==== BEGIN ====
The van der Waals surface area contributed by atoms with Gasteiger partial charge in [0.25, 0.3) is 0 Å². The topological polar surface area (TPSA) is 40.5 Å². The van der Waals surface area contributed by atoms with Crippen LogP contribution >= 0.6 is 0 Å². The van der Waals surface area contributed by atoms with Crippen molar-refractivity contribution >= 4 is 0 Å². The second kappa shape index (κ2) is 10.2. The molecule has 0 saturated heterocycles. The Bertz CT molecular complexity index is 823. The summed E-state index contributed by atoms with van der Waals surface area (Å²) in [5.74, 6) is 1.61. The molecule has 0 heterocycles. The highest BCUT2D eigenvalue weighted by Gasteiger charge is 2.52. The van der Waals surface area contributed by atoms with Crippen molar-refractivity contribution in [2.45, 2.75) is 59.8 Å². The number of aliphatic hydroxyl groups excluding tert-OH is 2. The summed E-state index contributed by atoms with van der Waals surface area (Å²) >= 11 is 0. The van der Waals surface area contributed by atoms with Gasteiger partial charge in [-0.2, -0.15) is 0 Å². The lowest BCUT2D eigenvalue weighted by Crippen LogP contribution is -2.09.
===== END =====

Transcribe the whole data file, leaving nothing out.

The van der Waals surface area contributed by atoms with Gasteiger partial charge in [0.25, 0.3) is 0 Å². The topological polar surface area (TPSA) is 40.5 Å². The van der Waals surface area contributed by atoms with Crippen LogP contribution >= 0.6 is 0 Å². The van der Waals surface area contributed by atoms with Crippen molar-refractivity contribution >= 4 is 0 Å². The second kappa shape index (κ2) is 10.2. The molecule has 0 saturated heterocycles. The Bertz CT molecular complexity index is 823. The summed E-state index contributed by atoms with van der Waals surface area (Å²) in [5.74, 6) is 1.61. The molecule has 0 heterocycles. The highest BCUT2D eigenvalue weighted by Gasteiger charge is 2.52. The van der Waals surface area contributed by atoms with Crippen molar-refractivity contribution in [2.45, 2.75) is 59.8 Å². The number of aliphatic hydroxyl groups excluding tert-OH is 2. The summed E-state index contributed by atoms with van der Waals surface area (Å²) >= 11 is 0. The van der Waals surface area contributed by atoms with Gasteiger partial charge in [-0.2, -0.15) is 0 Å². The lowest BCUT2D eigenvalue weighted by Crippen LogP contribution is -2.09.